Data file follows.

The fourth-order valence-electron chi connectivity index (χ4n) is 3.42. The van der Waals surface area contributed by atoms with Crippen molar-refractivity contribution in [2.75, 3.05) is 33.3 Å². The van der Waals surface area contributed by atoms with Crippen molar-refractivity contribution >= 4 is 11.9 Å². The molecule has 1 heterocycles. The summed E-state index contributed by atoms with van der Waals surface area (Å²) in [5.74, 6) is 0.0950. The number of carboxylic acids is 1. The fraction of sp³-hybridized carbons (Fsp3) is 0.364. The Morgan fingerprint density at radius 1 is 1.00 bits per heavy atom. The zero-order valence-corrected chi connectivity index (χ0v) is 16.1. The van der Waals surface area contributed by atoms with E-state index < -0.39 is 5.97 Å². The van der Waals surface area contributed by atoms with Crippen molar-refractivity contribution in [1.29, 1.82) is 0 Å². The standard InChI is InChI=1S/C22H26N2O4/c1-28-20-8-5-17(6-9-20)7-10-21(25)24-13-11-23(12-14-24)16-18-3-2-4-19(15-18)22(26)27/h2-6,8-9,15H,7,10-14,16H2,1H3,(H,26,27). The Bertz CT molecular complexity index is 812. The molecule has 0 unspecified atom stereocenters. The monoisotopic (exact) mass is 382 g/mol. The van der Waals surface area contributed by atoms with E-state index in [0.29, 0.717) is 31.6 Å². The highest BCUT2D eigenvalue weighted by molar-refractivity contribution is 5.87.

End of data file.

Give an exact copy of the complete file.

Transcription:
The fourth-order valence-electron chi connectivity index (χ4n) is 3.42. The van der Waals surface area contributed by atoms with Crippen molar-refractivity contribution in [2.75, 3.05) is 33.3 Å². The van der Waals surface area contributed by atoms with Crippen molar-refractivity contribution >= 4 is 11.9 Å². The molecule has 1 heterocycles. The summed E-state index contributed by atoms with van der Waals surface area (Å²) in [5.74, 6) is 0.0950. The number of carboxylic acids is 1. The fraction of sp³-hybridized carbons (Fsp3) is 0.364. The Morgan fingerprint density at radius 1 is 1.00 bits per heavy atom. The zero-order valence-corrected chi connectivity index (χ0v) is 16.1. The van der Waals surface area contributed by atoms with E-state index < -0.39 is 5.97 Å². The van der Waals surface area contributed by atoms with Crippen molar-refractivity contribution in [1.29, 1.82) is 0 Å². The standard InChI is InChI=1S/C22H26N2O4/c1-28-20-8-5-17(6-9-20)7-10-21(25)24-13-11-23(12-14-24)16-18-3-2-4-19(15-18)22(26)27/h2-6,8-9,15H,7,10-14,16H2,1H3,(H,26,27). The Bertz CT molecular complexity index is 812. The molecule has 0 unspecified atom stereocenters. The monoisotopic (exact) mass is 382 g/mol. The van der Waals surface area contributed by atoms with E-state index in [0.29, 0.717) is 31.6 Å². The highest BCUT2D eigenvalue weighted by molar-refractivity contribution is 5.87.